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TP-Link 150 Mbps Wireless N Nano Router TL-WR702N Review
The TP-Link 150 Mbps Wireless N Nano Router is a very good traveling companion for those who need flexible and ubiquitous wireless connectivity but sloppy documentation is likely to frustrate those not experienced in configuring Wi-Fi.
(3.5 out of 5)
- Ultra-portable, small form
- Good throughput
- Easy to set up as AP and router
- Sloppy documentation
- No USB port as on some competing devices
TP-Link’s 150 Mbps Wireless N Nano Router (TL-WR702N) is a fully-functioning 802.11n router that’s about the size of a pillbox. It’s an intriguing-looking little blue and white box that measures 0.7 x 2.2 x 2.2 (HWD). Don’t be fooled by the small size. This device can function as a router, repeater, and wireless extender. For $20, TP-Link’s Nano router is a very good gadget to have for traveling and setting up an on-the-fly secured wireless network and providing Internet access to the wireless devices you bring on your travels.
Although it lacks some of the features of the competing ZuniConnect Travel Router, namely a USB port for charging wireless clients such as smartphones, the TP-Link Nano router is still a great deal, particular for more technical users.
Specs and Setup
TP-Link’s device operates at the 2.4 GHz band with a theoretical throughput rate of up to 150 Mbps. It has a Fast Ethernet port which can serve as either a WAN or LAN port, depending on which mode the device is configured. The case also has a micro USB port and ships with a USB cable and adapter. This USB cable powers the device either by using an adapter or through the USB port connected to a computer. An accompanying tiny CD has the full user manual.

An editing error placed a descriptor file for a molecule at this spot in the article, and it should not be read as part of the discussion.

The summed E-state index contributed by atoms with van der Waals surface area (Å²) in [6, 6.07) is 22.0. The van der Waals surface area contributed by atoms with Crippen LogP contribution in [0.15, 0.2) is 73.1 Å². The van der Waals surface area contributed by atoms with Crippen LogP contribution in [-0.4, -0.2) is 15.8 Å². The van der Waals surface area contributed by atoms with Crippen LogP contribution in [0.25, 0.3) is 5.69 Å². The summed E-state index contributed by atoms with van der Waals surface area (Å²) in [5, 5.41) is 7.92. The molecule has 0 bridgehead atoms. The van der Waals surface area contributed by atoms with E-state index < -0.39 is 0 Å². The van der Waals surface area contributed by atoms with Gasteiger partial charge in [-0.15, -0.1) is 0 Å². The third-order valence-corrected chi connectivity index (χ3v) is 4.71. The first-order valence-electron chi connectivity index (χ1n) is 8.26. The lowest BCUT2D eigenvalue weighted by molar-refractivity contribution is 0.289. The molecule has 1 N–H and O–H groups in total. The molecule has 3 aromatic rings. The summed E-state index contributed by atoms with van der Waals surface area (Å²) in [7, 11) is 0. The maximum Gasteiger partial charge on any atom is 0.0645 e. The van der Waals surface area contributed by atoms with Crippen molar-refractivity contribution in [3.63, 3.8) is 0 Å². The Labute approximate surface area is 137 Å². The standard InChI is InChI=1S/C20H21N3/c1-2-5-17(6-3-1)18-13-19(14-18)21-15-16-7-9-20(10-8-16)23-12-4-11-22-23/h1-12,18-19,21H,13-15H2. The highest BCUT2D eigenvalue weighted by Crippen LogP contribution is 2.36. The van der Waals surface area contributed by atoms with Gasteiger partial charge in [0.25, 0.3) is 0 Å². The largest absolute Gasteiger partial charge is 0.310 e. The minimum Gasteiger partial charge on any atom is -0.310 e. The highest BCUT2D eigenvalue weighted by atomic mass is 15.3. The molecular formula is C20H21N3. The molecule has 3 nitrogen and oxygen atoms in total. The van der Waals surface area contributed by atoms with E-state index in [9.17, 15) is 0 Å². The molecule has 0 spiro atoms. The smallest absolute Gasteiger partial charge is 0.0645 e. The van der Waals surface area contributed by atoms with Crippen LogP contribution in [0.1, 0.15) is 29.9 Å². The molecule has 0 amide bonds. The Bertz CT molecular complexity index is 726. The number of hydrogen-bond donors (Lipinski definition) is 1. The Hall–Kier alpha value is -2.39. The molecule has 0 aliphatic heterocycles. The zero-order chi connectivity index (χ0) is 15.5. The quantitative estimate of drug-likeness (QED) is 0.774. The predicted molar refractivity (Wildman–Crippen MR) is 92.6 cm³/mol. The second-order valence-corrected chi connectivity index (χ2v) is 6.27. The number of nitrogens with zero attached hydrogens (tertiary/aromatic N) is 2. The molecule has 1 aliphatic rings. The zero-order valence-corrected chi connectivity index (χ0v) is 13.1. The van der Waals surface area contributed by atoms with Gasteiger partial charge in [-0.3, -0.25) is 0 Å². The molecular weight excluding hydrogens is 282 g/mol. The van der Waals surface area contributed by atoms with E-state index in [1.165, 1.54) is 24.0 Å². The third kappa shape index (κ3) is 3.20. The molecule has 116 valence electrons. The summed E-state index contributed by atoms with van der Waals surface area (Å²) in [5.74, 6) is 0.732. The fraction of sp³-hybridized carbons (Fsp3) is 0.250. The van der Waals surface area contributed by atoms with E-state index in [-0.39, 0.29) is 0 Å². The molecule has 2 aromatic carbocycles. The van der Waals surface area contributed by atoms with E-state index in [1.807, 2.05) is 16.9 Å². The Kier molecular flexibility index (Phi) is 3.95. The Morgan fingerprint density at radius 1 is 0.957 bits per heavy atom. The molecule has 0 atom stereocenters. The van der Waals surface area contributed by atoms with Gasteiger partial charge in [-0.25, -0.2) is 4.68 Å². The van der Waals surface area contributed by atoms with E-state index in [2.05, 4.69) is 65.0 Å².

A sticker on the bottom of the router has the default SSID, username, and password. The sticker also has the device’s default IP and MAC address.
By default, the TP-Link 150 Mbps Wireless N Nano Router runs in Access Point (AP) mode, which means it functions as a typical wireless router. If, for example, you’re in a hotel where there is only a single Ethernet cable for Internet access you can use the Nano router in AP mode. Connect an active Internet connection with an Ethernet cable into the Nano’s LAN/WAN port. Once the device has an active WAN connection, the lone LED on the router, blinks a steady blue. This means the WAN connection is active and the router is ready to function as an AP.
Once I connected the device to WAN link, I was easily able to connect wireless devices using the pre-configured information on the sticker. Using the Nano as an AP, which is what most users will likely want to do, is absurdly easy.
Other Modes and Features
The Nano router can also operate as a Bridge, or Wireless Repeater. The repeater mode is equivalent to the ZuniConnect’s WISP mode—which allows devices to share one wireless connection. I found configuring the Nano’s Repeater mode easier than setting up the Zuni’s WISP mode. However, the Nano’s documentation on setting up repeater mode is sloppy, missing steps, and likely to confuse those not experience with wireless networking.
To change the Nano from AP to Repeater mode, you have to go onto the wireless interface (via a browser using the device’s IP address) and under the “Modes” setting, switch the radio button from AP to Repeater.